"The Yellow Wallpaper," which was first published in the New England Magazine in 1892 after being rejected by the editor of The Atlantic, did not receive much serious attention until American writer and critic William Dean Howells published it in his The Great Modern American Stories in 1920. In that volume he wrote: "Now that I have it in my collection, I shiver over it as much as I did when I first read it in manuscript, though I agree with the editor of The Atlantic of the time that it was too terribly good to be printed." It was not until 1973, when it was republished after being out of print for years, that the first lengthy analysis of the story was written by Elaine R. Hedges. Writing in the afterword to the volume, she stated that '"The Yellow Wallpaper' is a small literary masterpiece" and a work that "does deserve the widest possible audience."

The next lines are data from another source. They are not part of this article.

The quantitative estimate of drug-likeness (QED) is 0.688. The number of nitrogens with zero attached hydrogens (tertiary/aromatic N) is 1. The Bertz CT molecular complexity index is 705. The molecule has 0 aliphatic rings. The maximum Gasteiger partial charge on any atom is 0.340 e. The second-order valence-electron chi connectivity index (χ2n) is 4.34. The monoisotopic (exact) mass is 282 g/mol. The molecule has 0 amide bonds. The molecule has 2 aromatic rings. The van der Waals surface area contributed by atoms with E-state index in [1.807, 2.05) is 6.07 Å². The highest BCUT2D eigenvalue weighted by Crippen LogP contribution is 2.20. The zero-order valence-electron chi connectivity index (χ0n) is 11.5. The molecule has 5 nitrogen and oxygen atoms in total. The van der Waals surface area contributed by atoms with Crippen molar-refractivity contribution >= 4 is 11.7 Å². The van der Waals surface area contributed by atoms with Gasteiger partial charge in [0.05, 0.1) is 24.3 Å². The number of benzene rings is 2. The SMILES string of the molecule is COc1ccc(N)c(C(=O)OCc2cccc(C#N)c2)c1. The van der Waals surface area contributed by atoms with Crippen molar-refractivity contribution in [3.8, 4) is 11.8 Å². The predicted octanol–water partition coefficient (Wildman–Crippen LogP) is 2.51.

Since then, "The Yellow Wallpaper" has received widespread critical attention. Contemporary scholars have interpreted the story in numerous ways, with feminist readings being the most common. Reviewers focus on the relationship between the narrator and her husband John, maintaining that John's treatment of his wife represents the powerlessness and repression of women during the late nineteenth century. Hedges concluded that the story is ''one of the rare pieces of literature we have by a nineteenth-century woman which directly confronts the sexual politics of the male-female,...
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